Stephen Hillenburg, the creator of the beloved Nickelodeon animated series SpongeBob SquarePants, died Tuesday at the age of 57.

Nickelodeon confirmed the news on Twitter.


Hillenburg had been suffering from the neurodegenerative disease Amyotrophic Lateral Sclerosis (ALS), which he was diagnosed with in March 2017, according to Variety. 

Nickelodeon also released an official statement on Hillenburg’s passing:

“We are incredibly saddened by the news that Steve Hillenburg has passed away following a battle with ALS,” Nickelodeon said in a statement. “He was a beloved friend and long-time creative partner to everyone at Nickelodeon, and our hearts go out to his entire family. Steve imbued ‘SpongeBob SquarePants’ with a unique sense of humor and innocence that has brought joy to generations of kids and families everywhere. His utterly original characters and the world of Bikini Bottom will long stand as a reminder of the value of optimism, friendship and the limitless power of imagination.”

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SpongeBob SquarePants, which continues to air on television, first premiered on the network in 1999 and has since aired almost 250 episodes as of today. The show has won both U.S. and British Emmy Awards and Annie Awards. The series has also been dubbed in more than 60 languages. It centers on an anthropomorphic sea sponge named SpongeBob who works as a fry cook and lives in a pineapple in the fictional underwater town of Bikini Bottom. The series was also recently turned into a Tony-nominated Broadway musical.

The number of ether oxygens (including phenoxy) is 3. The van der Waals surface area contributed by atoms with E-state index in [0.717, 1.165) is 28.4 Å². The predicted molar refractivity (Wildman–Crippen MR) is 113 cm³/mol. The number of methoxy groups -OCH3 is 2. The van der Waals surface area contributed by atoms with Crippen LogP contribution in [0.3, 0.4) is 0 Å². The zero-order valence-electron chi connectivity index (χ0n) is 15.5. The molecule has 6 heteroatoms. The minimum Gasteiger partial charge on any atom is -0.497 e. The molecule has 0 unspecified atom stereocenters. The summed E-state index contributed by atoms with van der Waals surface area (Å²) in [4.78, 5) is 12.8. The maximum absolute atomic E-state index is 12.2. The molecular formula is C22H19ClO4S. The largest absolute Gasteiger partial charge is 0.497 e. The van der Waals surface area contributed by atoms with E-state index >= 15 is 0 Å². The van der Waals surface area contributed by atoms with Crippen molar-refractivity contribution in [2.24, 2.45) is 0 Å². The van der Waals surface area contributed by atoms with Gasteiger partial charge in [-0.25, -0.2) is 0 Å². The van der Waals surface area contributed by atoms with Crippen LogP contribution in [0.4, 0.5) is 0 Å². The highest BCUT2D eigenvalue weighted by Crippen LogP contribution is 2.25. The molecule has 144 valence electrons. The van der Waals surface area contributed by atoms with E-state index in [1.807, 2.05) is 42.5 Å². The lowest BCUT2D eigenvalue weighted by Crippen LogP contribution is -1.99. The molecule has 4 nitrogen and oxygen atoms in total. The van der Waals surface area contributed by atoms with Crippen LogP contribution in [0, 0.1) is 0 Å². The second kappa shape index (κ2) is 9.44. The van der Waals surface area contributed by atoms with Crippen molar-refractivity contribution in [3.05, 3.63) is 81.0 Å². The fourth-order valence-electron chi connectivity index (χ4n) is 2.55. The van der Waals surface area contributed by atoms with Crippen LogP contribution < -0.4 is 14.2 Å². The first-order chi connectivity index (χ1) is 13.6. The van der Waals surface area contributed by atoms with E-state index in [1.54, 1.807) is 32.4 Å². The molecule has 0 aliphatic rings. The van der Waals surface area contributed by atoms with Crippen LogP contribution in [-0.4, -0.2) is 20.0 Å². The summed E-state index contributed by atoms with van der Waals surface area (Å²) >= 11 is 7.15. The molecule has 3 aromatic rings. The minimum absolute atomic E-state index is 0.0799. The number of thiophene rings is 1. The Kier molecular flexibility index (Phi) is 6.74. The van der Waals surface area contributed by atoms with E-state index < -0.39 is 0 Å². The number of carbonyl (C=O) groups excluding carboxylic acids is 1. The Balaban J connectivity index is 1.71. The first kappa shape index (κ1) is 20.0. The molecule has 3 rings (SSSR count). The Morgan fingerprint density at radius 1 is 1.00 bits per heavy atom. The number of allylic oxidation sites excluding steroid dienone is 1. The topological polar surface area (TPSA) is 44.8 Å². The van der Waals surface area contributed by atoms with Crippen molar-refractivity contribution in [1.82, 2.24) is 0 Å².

In addition to writing, directing and producing the hit series, Hillenburg also wrote, produced and directed the 2004 film The SpongeBob SquarePants Movie, which grossed more than $140 million worldwide. He also penned the story for and served as executive producer of the 2015 film The SpongeBob Movie: Sponge Out of Water. 

Hillenburg started his career as a marine biology teacher at the Orange County Marine Institute (now the Ocean Institute) in Dana Point, California after graduating from Humboldt State University in 1984. He then transitioned to working in animation three years later and eventually received his Masters in Fine Arts in 1992.

Earlier this year, Hillenburg earned a special Daytime Emmy Award for his work in animation.